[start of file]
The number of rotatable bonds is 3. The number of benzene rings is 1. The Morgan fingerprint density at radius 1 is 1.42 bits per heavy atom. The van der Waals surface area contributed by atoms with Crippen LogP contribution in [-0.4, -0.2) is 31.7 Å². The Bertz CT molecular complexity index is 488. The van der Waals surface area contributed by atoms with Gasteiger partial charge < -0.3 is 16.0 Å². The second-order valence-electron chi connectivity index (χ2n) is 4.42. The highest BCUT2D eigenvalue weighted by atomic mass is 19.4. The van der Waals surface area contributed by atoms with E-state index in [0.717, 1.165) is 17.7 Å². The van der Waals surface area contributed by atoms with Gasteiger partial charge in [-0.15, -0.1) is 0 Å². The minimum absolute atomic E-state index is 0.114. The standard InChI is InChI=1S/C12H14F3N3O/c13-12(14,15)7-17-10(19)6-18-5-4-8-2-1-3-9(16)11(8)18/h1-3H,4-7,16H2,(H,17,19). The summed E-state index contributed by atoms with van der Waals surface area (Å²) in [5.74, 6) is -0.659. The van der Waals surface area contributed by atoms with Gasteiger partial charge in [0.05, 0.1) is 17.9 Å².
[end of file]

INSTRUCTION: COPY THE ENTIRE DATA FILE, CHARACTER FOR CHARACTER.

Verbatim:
The number of rotatable bonds is 3. The number of benzene rings is 1. The Morgan fingerprint density at radius 1 is 1.42 bits per heavy atom. The van der Waals surface area contributed by atoms with Crippen LogP contribution in [-0.4, -0.2) is 31.7 Å². The Bertz CT molecular complexity index is 488. The van der Waals surface area contributed by atoms with Gasteiger partial charge < -0.3 is 16.0 Å². The second-order valence-electron chi connectivity index (χ2n) is 4.42. The highest BCUT2D eigenvalue weighted by atomic mass is 19.4. The van der Waals surface area contributed by atoms with E-state index in [0.717, 1.165) is 17.7 Å². The van der Waals surface area contributed by atoms with Gasteiger partial charge in [-0.15, -0.1) is 0 Å². The minimum absolute atomic E-state index is 0.114. The standard InChI is InChI=1S/C12H14F3N3O/c13-12(14,15)7-17-10(19)6-18-5-4-8-2-1-3-9(16)11(8)18/h1-3H,4-7,16H2,(H,17,19). The summed E-state index contributed by atoms with van der Waals surface area (Å²) in [5.74, 6) is -0.659. The van der Waals surface area contributed by atoms with Gasteiger partial charge in [0.05, 0.1) is 17.9 Å².